Myth: CS teams don’t need sales skills

With Nadav Shem-Tov, Founder & CEO, NST Success Consulting, ex-Senior Director - Customer Success at Gainsight

In this edition, we have Nadav Shem-Tov, a CS thought leader with extensive experience building and scaling CS operations. With a background in management consulting and leadership roles at firms like Bain and Gainsight, he brings a wealth of experience in shaping top-tier Customer Success organizations. 

As the Founder and CEO of NST Success Consulting, he advises on building and scaling Customer Success operations in areas such as CS strategy, leadership development, and operational efficiency.  During his tenure at Gainsight, Nadav led the Enterprise Customer Success segment.

What's a common myth about Customer Success?

That the skills needed for customer success are completely different from those in sales. 

There’s a belief that CS should stay away from anything that resembles selling.  This comes from a narrow and stereotypical view of what sales means. 

But if you understand how modern enterprise sales should be – authentic, customer-centric, discovery-based, and focused on problem-solving – you can see how close CS is to sales.

Skills like persuasion,  storytelling, active listening, challenging customers, multitasking across various threads, etc. are table stakes for CS today.

How did you find your way into the world of Customer Success?

My CS journey started about ten years ago when I was in management consulting.

One of my projects was focused on how exceptional customer and employee experiences can fuel each other in a virtuous cycle. That got me excited about the potential of being customer-centric.

Then, a couple of my friends joined Gainsight in its early days. They offered me an opportunity to be part of defining what customer success meant – it sounded like the kind of challenge I was looking for. 

That’s how I found myself at Gainsight where I wore multiple hats within the customer success team and eventually led the enterprise CS function.

What advice would you give somebody starting their Customer Success?

Focus on becoming a trusted advisor to your customers. 

Invest in understanding your customers' businesses. Dive deep into their earning statements, keep up with their latest updates and announcements – make it your mission to know their challenges,

It's not about pushing product features or trying to get them to adopt everything your company offers – it's about understanding their business to help them achieve their desired outcomes.

Equally importantly, don't get caught up in reactive tasks like handling escalations or dealing with support cases. Stay focused on driving change and helping your customers reach their goals.

What advice do you have for CS leaders?

Think about it as a true 360-degree  role. 

There is a natural tendency to focus 100% of time and effort on managing downwards to build the team and the org. But you’ll need to manage sideways,  upwards, and internally to drive true career success.

This means actively working on your relationship with your peers in Sales, Product, Support, Services, etc. You need to upward-manage your relationship with your boss.

Equally importantly, you need to understand your career goals, set clear intentions, and advocate for yourself within the org

Customer Success comes with another dimension – managing outwards. You need to align your face, voice, and brand with your customers' overall success.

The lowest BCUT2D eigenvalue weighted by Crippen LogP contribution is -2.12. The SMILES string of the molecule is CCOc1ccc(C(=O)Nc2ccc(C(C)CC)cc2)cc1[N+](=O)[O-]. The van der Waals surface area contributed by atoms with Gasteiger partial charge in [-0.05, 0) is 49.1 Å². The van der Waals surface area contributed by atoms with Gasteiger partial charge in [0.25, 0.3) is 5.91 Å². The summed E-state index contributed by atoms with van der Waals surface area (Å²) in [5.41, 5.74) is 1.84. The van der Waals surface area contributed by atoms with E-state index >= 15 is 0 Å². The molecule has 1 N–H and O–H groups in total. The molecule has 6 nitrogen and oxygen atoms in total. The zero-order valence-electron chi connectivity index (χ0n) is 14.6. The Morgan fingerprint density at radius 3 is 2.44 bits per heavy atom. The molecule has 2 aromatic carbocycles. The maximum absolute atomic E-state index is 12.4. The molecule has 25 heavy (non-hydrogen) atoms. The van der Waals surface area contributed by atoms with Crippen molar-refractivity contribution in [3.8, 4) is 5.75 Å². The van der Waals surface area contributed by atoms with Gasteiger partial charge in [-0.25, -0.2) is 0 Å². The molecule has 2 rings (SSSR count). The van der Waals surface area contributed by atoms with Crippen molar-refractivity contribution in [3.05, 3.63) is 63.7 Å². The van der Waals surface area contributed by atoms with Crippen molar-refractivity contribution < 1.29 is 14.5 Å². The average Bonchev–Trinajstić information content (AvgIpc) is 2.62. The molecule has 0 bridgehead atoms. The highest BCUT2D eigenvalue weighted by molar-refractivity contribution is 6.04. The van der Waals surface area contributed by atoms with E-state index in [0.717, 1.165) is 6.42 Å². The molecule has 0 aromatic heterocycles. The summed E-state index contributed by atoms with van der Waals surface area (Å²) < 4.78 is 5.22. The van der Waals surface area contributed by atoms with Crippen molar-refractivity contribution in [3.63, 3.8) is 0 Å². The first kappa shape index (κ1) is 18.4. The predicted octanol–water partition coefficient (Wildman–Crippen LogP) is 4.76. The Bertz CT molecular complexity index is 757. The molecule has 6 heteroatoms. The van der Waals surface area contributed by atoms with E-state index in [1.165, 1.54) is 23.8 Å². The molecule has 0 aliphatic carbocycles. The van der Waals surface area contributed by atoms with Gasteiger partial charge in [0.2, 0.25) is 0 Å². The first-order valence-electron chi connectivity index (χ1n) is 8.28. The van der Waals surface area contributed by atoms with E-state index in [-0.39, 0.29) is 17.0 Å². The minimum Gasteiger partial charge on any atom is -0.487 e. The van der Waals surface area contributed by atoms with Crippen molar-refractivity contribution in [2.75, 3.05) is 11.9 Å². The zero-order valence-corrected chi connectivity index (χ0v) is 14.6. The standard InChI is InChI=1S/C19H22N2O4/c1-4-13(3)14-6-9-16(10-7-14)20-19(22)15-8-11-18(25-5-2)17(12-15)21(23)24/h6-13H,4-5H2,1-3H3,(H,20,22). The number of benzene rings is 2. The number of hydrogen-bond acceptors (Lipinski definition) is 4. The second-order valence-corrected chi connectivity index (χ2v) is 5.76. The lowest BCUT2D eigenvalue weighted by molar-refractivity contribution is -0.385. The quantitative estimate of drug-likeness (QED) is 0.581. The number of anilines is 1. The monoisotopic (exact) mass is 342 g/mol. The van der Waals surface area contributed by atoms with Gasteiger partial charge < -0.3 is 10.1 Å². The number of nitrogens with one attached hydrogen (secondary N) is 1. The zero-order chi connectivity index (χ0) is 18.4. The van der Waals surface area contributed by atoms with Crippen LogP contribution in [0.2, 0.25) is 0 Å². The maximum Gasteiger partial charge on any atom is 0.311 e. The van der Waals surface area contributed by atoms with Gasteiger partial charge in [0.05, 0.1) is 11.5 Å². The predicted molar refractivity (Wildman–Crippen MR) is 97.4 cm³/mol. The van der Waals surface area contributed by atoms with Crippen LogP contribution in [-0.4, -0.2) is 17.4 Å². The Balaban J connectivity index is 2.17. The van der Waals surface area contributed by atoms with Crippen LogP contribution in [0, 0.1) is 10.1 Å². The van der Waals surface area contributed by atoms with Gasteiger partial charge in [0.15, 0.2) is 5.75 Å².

Why does your organization invest in Customer Success as a function?

There's a simple equation that captures it perfectly: 
Customer Success = Outcomes + Experiences

This makes CS everyone's job in the company. 

The leadership team has to champion this idea and the importance of customer success across the org

The key is to think of CS beyond just gross revenue retention – towards expansion with net revenue retention and not to forget the impact customer advocacy can have on new logo sales as well, – to drive a true growth engine. 

Successful companies understand that CS is a true differentiator in the marketplace today.

What do you think is the future of CS?

CS is at an inflection point and about finding the balance between the human and the digital.

Digital CS and the move to more efficient CS motions will be front and center – especially given the opportunities to leverage AI.

Speaking of AI, how do you think it is going to impact CS?

AI's impact on Customer Success is going to be massive – there's no denying it. We're still uncovering all the ways it'll reshape our approach to CS and business overall. We're going to see some pretty fascinating shifts, not just in how we serve customers, but also in how we build products. 

I think our next big task is finding the perfect balance between human interaction and the efficiency of AI.  

With this huge emphasis on AI and automation, do you think there’s a way to put humans back at the center of value delivery?

Humans will remain at the heart of CS – for the foreseeable future.

CS is about understanding and connecting with other humans to build trust and rapport. 

Every company I work with talks about digital CS or technology/automation, but they also talk about using human resources efficiently and for the highest value-add activities. 

The idea is to use technology to eliminate redundant, tactical tasks so they can connect with customer outcomes, customer value, and customer relationships.

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Myth: CS teams don’t need sales skills

With Nadav Shem-Tov, Founder & CEO, NST Success Consulting, ex-Senior Director - Customer Success at Gainsight

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